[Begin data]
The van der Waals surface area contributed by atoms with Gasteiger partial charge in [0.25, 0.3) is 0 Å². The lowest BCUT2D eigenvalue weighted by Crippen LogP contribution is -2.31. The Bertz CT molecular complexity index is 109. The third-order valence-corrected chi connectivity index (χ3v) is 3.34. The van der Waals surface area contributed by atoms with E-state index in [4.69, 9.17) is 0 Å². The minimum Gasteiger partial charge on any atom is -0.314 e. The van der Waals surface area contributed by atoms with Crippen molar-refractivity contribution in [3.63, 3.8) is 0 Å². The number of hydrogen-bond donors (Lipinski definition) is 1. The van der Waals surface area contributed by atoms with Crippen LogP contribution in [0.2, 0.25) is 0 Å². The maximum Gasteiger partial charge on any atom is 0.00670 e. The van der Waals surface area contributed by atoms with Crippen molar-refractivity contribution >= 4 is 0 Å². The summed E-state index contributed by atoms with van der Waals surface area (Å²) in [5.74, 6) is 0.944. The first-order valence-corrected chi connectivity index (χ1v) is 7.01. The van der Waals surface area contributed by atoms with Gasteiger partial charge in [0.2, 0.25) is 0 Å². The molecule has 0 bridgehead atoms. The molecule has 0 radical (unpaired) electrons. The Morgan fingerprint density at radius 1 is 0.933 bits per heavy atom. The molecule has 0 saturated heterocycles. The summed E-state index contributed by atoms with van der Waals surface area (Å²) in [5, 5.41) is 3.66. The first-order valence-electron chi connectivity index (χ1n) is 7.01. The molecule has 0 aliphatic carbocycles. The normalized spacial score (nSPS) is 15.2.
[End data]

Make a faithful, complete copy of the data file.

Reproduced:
The van der Waals surface area contributed by atoms with Gasteiger partial charge in [0.25, 0.3) is 0 Å². The lowest BCUT2D eigenvalue weighted by Crippen LogP contribution is -2.31. The Bertz CT molecular complexity index is 109. The third-order valence-corrected chi connectivity index (χ3v) is 3.34. The van der Waals surface area contributed by atoms with E-state index in [4.69, 9.17) is 0 Å². The minimum Gasteiger partial charge on any atom is -0.314 e. The van der Waals surface area contributed by atoms with Crippen molar-refractivity contribution in [3.63, 3.8) is 0 Å². The number of hydrogen-bond donors (Lipinski definition) is 1. The van der Waals surface area contributed by atoms with Crippen LogP contribution in [0.2, 0.25) is 0 Å². The maximum Gasteiger partial charge on any atom is 0.00670 e. The van der Waals surface area contributed by atoms with Crippen molar-refractivity contribution >= 4 is 0 Å². The summed E-state index contributed by atoms with van der Waals surface area (Å²) in [5.74, 6) is 0.944. The first-order valence-corrected chi connectivity index (χ1v) is 7.01. The van der Waals surface area contributed by atoms with Gasteiger partial charge in [0.2, 0.25) is 0 Å². The molecule has 0 bridgehead atoms. The molecule has 0 radical (unpaired) electrons. The Morgan fingerprint density at radius 1 is 0.933 bits per heavy atom. The molecule has 0 saturated heterocycles. The summed E-state index contributed by atoms with van der Waals surface area (Å²) in [5, 5.41) is 3.66. The first-order valence-electron chi connectivity index (χ1n) is 7.01. The molecule has 0 aliphatic carbocycles. The normalized spacial score (nSPS) is 15.2.